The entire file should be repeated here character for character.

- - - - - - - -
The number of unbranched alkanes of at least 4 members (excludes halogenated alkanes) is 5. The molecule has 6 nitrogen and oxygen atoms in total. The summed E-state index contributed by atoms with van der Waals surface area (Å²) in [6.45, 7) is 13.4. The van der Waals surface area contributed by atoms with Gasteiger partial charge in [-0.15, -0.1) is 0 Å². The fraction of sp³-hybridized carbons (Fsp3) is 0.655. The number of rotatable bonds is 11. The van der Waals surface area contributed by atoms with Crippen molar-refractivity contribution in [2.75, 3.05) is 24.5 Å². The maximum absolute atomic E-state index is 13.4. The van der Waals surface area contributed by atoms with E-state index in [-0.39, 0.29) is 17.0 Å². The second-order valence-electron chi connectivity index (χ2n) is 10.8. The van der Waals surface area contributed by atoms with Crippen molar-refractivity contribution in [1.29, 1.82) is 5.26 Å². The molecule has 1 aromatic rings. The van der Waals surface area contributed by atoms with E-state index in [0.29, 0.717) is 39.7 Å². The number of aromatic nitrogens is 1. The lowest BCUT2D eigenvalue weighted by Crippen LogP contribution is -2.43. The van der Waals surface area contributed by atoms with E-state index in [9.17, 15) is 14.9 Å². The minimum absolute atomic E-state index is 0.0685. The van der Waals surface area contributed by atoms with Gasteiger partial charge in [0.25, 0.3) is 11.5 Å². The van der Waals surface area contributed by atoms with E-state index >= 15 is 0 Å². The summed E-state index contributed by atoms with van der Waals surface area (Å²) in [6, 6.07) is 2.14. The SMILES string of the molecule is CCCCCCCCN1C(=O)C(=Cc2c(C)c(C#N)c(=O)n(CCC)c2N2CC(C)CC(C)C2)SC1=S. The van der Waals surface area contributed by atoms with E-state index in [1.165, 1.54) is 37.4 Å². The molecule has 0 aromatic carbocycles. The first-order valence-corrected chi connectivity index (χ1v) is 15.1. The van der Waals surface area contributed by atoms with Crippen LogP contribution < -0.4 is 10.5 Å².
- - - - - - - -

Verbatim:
The number of unbranched alkanes of at least 4 members (excludes halogenated alkanes) is 5. The molecule has 6 nitrogen and oxygen atoms in total. The summed E-state index contributed by atoms with van der Waals surface area (Å²) in [6.45, 7) is 13.4. The van der Waals surface area contributed by atoms with Gasteiger partial charge in [-0.15, -0.1) is 0 Å². The fraction of sp³-hybridized carbons (Fsp3) is 0.655. The number of rotatable bonds is 11. The van der Waals surface area contributed by atoms with Crippen molar-refractivity contribution in [2.75, 3.05) is 24.5 Å². The maximum absolute atomic E-state index is 13.4. The van der Waals surface area contributed by atoms with E-state index in [-0.39, 0.29) is 17.0 Å². The second-order valence-electron chi connectivity index (χ2n) is 10.8. The van der Waals surface area contributed by atoms with Crippen molar-refractivity contribution in [1.29, 1.82) is 5.26 Å². The molecule has 1 aromatic rings. The van der Waals surface area contributed by atoms with E-state index in [0.29, 0.717) is 39.7 Å². The number of aromatic nitrogens is 1. The lowest BCUT2D eigenvalue weighted by Crippen LogP contribution is -2.43. The van der Waals surface area contributed by atoms with E-state index in [9.17, 15) is 14.9 Å². The minimum absolute atomic E-state index is 0.0685. The van der Waals surface area contributed by atoms with Gasteiger partial charge in [0.25, 0.3) is 11.5 Å². The van der Waals surface area contributed by atoms with E-state index >= 15 is 0 Å². The summed E-state index contributed by atoms with van der Waals surface area (Å²) in [6, 6.07) is 2.14. The SMILES string of the molecule is CCCCCCCCN1C(=O)C(=Cc2c(C)c(C#N)c(=O)n(CCC)c2N2CC(C)CC(C)C2)SC1=S. The van der Waals surface area contributed by atoms with E-state index in [1.165, 1.54) is 37.4 Å². The molecule has 0 aromatic carbocycles. The first-order valence-corrected chi connectivity index (χ1v) is 15.1. The van der Waals surface area contributed by atoms with Crippen LogP contribution < -0.4 is 10.5 Å².